I wrote briefly a while back about my involvement with Porn4PrEP – a campaign to promote the use of pre-exposure prophylaxis for HIV by using porn stars to carry the message – capitalising on the link between porn actors and sex. PrEP is a preventative measure where a HIV negative person can take daily medication that stops HIV from being able to infect them even if they are exposed. (An analogy would be how women are able to take the contraceptive pill daily to prevent them becoming pregnant even if they have sex without condoms – PrEP is a similar idea.)
I was aware of the project last year – I’d seen a photo of Jason Domino (the founder of Porn4PrEP) at the 2016 Prowler Porn Awards advertising PrEP – but I only became involved myself this year through a mutual acquaintance who casually asked me to help out with filming some interviews one day… he put me in touch with Jason who then started to give me details about what was planned… it turned out that the filming was actually a big shoot planned at Fire nightclub and was the backbone of the first half of the film…
There was a script; dialogue, actors, props, extras, locations… the guy who’d asked me to help out with some interviews clearly didn’t realise this and was way out of his depth. And it was only one day until the shoot. Luckily I did film-making at university for three years, have worked in media my whole life and now also make porn – so I was in the right place at the right time to help out and lend some skills – and in doing so without realising at first – became the film’s director.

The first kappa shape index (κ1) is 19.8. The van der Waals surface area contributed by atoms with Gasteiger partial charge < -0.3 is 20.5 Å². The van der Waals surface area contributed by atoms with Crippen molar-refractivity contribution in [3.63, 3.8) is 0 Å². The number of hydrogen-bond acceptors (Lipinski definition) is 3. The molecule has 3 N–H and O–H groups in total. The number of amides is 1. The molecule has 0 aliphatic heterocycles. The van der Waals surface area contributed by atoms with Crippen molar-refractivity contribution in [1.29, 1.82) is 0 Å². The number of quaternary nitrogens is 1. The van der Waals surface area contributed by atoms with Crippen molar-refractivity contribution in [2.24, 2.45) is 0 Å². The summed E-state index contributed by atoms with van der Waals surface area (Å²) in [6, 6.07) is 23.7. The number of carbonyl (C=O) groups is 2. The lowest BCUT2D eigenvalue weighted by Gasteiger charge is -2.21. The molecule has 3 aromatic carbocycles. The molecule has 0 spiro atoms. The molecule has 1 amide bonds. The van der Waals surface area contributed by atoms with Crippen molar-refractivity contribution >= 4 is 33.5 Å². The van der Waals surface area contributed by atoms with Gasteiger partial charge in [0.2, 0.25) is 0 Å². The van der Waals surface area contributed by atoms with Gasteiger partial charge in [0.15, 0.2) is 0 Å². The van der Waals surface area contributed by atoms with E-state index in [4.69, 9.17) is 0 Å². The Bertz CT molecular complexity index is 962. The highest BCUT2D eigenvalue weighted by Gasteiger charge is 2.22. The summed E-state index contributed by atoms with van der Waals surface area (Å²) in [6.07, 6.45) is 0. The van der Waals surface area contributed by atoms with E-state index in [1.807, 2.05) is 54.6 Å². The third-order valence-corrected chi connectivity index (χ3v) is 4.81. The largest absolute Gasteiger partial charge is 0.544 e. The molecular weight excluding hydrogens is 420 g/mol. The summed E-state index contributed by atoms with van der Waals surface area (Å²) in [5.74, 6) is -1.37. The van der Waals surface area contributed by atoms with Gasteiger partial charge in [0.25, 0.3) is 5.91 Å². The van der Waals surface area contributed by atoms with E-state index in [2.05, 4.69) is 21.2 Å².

Shooting a film is not like shooting porn. With porn you generally keep the camera running, allowing the action to happen at a more or less natural pace and the location is lit in such a way that the camera will always get a clear well-lit image all the time no matter where it is. There’s probably a mic either attached to the camera or on a long pole to capture sound, and the general idea is just to continuously record what is happening as it happens.
When you shoot a film you usually have to light each separate individual shot, as the camera will be moving positions to get different angles of the same moments – and encountering different lighting conditions from each position. You have to think about capturing wide shots of the room that show the location layout and the actors so an audience has a spatial understanding, tight shots that focus on the actors for particular lines of dialogue or actions/reactions… hiding the areas of the location that aren’t set-dressed, lit or meant to be seen… You have to think a lot more about sound; if there’s dialogue the actors will either need to be wearing microphones clipped to their clothing or you’ll need a mic very close to them just out of shot, with no background noise to mess up a clean recording… is there extraneous noise such as traffic in the distance, electric hums from machinery or equipment, props creating too much noise as actors use them etc.